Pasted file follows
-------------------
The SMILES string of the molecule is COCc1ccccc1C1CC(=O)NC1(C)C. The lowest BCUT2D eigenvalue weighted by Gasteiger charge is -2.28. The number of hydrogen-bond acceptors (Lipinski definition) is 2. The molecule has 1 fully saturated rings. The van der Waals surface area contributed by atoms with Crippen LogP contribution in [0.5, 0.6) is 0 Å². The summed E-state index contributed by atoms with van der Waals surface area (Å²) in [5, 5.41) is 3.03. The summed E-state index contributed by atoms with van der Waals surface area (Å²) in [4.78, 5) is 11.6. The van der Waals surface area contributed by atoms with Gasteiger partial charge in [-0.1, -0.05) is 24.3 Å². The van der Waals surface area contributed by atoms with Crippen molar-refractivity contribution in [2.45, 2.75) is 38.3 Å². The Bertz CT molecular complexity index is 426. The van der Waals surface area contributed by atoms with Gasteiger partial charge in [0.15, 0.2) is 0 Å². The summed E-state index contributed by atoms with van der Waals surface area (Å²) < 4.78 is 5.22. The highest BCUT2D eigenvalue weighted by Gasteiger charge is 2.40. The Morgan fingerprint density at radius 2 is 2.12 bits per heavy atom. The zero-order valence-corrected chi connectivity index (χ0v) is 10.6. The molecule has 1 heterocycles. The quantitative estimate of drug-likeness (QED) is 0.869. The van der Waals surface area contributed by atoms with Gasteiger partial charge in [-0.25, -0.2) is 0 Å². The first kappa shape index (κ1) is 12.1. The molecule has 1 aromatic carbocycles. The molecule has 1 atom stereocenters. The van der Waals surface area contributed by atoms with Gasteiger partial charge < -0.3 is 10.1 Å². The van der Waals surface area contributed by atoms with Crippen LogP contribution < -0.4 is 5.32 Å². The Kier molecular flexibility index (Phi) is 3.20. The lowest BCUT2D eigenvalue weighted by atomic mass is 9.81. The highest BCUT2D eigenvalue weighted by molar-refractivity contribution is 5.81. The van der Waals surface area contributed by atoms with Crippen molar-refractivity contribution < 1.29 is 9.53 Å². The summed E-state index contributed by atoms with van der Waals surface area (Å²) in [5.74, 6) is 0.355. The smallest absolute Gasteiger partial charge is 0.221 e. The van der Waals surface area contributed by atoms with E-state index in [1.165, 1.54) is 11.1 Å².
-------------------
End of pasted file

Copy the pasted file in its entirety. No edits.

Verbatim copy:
The SMILES string of the molecule is COCc1ccccc1C1CC(=O)NC1(C)C. The lowest BCUT2D eigenvalue weighted by Gasteiger charge is -2.28. The number of hydrogen-bond acceptors (Lipinski definition) is 2. The molecule has 1 fully saturated rings. The van der Waals surface area contributed by atoms with Crippen LogP contribution in [0.5, 0.6) is 0 Å². The summed E-state index contributed by atoms with van der Waals surface area (Å²) in [5, 5.41) is 3.03. The summed E-state index contributed by atoms with van der Waals surface area (Å²) in [4.78, 5) is 11.6. The van der Waals surface area contributed by atoms with Gasteiger partial charge in [-0.1, -0.05) is 24.3 Å². The van der Waals surface area contributed by atoms with Crippen molar-refractivity contribution in [2.45, 2.75) is 38.3 Å². The Bertz CT molecular complexity index is 426. The van der Waals surface area contributed by atoms with Gasteiger partial charge in [0.15, 0.2) is 0 Å². The summed E-state index contributed by atoms with van der Waals surface area (Å²) < 4.78 is 5.22. The highest BCUT2D eigenvalue weighted by Gasteiger charge is 2.40. The Morgan fingerprint density at radius 2 is 2.12 bits per heavy atom. The zero-order valence-corrected chi connectivity index (χ0v) is 10.6. The molecule has 1 heterocycles. The quantitative estimate of drug-likeness (QED) is 0.869. The van der Waals surface area contributed by atoms with Gasteiger partial charge in [-0.25, -0.2) is 0 Å². The first kappa shape index (κ1) is 12.1. The molecule has 1 aromatic carbocycles. The molecule has 1 atom stereocenters. The van der Waals surface area contributed by atoms with Gasteiger partial charge < -0.3 is 10.1 Å². The van der Waals surface area contributed by atoms with Crippen LogP contribution < -0.4 is 5.32 Å². The Kier molecular flexibility index (Phi) is 3.20. The lowest BCUT2D eigenvalue weighted by atomic mass is 9.81. The highest BCUT2D eigenvalue weighted by molar-refractivity contribution is 5.81. The van der Waals surface area contributed by atoms with Crippen molar-refractivity contribution < 1.29 is 9.53 Å². The summed E-state index contributed by atoms with van der Waals surface area (Å²) in [5.74, 6) is 0.355. The smallest absolute Gasteiger partial charge is 0.221 e. The van der Waals surface area contributed by atoms with E-state index in [1.165, 1.54) is 11.1 Å².